One short story, A Single Samurai, from The Baen Big Book of Monsters is nominated for a Hugo Award, and this is a review of that single story. Set in Japan, an unnamed lone samurai sets out to slay a kaiju that’s as big as a mountain. As his entire home is destroyed, villages trampled, villagers dead and dying, the Samurai reflects on how a flea comprehends a dog.
The story opens as the Samurai is riding the kaiju as it heads south. The reader is able to create a vivid picture of a monster so massive, that the Samurai could spend days traversing its back. It’s an intense image, and combined with the brave and loyal Samurai’s mission to fight this impossible monster, you’ve got a easy-to-root-for sympathetic protagonist. In addition to the traditional myths of the Samurai legend, this story includes a small description and demonstration of how the Samurai’s soul is embedded within his daisho, so that when he kills, his soul is momentarily connected with the soul of his victim.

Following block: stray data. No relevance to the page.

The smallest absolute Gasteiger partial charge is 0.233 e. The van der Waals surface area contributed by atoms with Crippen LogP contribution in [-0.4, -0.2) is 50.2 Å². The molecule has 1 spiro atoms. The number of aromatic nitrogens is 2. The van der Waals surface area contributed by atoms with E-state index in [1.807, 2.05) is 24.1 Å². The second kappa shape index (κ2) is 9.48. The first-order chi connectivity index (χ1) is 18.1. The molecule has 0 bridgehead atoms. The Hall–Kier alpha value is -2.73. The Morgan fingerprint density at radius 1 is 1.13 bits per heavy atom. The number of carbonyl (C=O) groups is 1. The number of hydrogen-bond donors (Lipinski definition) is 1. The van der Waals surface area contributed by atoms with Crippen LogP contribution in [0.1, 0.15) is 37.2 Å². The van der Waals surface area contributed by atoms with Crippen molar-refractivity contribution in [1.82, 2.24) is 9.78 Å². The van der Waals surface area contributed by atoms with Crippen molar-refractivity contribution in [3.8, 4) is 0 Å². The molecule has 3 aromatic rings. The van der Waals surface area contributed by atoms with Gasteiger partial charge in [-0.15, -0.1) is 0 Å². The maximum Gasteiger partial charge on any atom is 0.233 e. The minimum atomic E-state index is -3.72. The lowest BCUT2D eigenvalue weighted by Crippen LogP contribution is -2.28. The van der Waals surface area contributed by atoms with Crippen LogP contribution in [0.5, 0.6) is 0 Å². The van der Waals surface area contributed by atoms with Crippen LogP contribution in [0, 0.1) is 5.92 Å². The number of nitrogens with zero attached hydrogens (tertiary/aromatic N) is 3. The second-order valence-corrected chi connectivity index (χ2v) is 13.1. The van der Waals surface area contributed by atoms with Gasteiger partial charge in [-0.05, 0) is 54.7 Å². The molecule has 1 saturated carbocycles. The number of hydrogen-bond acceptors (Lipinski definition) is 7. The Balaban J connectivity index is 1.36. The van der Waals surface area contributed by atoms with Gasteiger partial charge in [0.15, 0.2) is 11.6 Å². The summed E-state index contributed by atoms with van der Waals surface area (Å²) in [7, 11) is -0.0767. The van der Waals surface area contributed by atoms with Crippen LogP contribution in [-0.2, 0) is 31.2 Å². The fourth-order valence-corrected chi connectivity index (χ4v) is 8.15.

I do, however, find it confusing when the Samurai finds limbs of dead soldiers in a clearing even though he’s still on the beasts’ back. How did the soldiers reach such a place when the Samurai experienced stone slides and tree falls, earthquakes, and caves to get there? On the way he also encounters unknown cat-shaped animals who want to eat him. He quickly slays them and moves on, but I’m grasping for details not provided. The time frame also isn’t clear because of the multiple flashbacks in time.
I’m a sucker for the big, stoic, honorable hero fighting against all odds, so the concept of this story caught me right away. Unfortunately, the execution is confusing, and leaves me unsatisfied. Recommended for fans of Godzilla and the Japanese monster legends.
“How did I escape the devastation, you wonder? I could comment that, in a way, I didn’t. That I was right there in the thick of it, and that I am still experiencing it. But I don’t think that is the answer being requested of me.
The truth of the matter is that I escaped my certain death by riding on the creature—the kaiju—that was in fact the instrument of the destruction and chaos left behind me.”